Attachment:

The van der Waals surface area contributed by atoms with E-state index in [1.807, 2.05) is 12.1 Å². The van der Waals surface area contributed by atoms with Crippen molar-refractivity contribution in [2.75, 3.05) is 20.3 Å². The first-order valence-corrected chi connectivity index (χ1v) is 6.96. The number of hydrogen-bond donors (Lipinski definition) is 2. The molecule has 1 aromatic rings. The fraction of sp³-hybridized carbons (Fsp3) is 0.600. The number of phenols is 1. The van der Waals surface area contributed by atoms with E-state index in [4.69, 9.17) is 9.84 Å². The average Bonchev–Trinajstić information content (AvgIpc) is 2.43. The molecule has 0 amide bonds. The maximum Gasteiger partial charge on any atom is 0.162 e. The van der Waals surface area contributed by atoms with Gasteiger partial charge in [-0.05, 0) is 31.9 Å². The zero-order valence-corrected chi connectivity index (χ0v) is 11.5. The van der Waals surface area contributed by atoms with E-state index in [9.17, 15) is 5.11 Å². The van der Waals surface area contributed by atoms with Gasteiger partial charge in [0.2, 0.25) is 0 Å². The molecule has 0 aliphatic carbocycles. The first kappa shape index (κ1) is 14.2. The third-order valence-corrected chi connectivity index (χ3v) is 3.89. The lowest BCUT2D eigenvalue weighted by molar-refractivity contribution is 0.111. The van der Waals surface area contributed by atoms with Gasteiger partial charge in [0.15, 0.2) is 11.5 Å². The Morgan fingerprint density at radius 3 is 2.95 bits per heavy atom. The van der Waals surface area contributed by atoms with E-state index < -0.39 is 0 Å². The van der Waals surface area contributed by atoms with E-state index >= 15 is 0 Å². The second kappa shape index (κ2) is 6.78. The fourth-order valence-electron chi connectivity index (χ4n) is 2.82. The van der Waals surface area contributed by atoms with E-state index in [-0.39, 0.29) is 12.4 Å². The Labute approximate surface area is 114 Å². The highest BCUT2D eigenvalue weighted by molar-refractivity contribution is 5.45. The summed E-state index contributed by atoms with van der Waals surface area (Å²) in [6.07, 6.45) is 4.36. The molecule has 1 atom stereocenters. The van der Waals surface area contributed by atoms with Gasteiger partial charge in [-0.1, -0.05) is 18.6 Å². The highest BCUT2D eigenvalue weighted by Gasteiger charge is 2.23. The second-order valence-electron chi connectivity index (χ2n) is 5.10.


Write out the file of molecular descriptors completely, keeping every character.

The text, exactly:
The van der Waals surface area contributed by atoms with E-state index in [1.807, 2.05) is 12.1 Å². The van der Waals surface area contributed by atoms with Crippen molar-refractivity contribution in [2.75, 3.05) is 20.3 Å². The first-order valence-corrected chi connectivity index (χ1v) is 6.96. The number of hydrogen-bond donors (Lipinski definition) is 2. The molecule has 1 aromatic rings. The fraction of sp³-hybridized carbons (Fsp3) is 0.600. The number of phenols is 1. The van der Waals surface area contributed by atoms with E-state index in [4.69, 9.17) is 9.84 Å². The average Bonchev–Trinajstić information content (AvgIpc) is 2.43. The molecule has 0 amide bonds. The maximum Gasteiger partial charge on any atom is 0.162 e. The van der Waals surface area contributed by atoms with Gasteiger partial charge in [-0.05, 0) is 31.9 Å². The zero-order valence-corrected chi connectivity index (χ0v) is 11.5. The van der Waals surface area contributed by atoms with E-state index in [9.17, 15) is 5.11 Å². The van der Waals surface area contributed by atoms with Gasteiger partial charge in [0.2, 0.25) is 0 Å². The molecule has 0 aliphatic carbocycles. The first kappa shape index (κ1) is 14.2. The third-order valence-corrected chi connectivity index (χ3v) is 3.89. The lowest BCUT2D eigenvalue weighted by molar-refractivity contribution is 0.111. The van der Waals surface area contributed by atoms with Gasteiger partial charge in [0.15, 0.2) is 11.5 Å². The Morgan fingerprint density at radius 3 is 2.95 bits per heavy atom. The van der Waals surface area contributed by atoms with E-state index < -0.39 is 0 Å². The van der Waals surface area contributed by atoms with E-state index >= 15 is 0 Å². The second kappa shape index (κ2) is 6.78. The fourth-order valence-electron chi connectivity index (χ4n) is 2.82. The van der Waals surface area contributed by atoms with E-state index in [-0.39, 0.29) is 12.4 Å². The Labute approximate surface area is 114 Å². The highest BCUT2D eigenvalue weighted by molar-refractivity contribution is 5.45. The summed E-state index contributed by atoms with van der Waals surface area (Å²) in [6.07, 6.45) is 4.36. The molecule has 1 atom stereocenters. The van der Waals surface area contributed by atoms with Gasteiger partial charge in [-0.1, -0.05) is 18.6 Å². The highest BCUT2D eigenvalue weighted by Gasteiger charge is 2.23. The second-order valence-electron chi connectivity index (χ2n) is 5.10.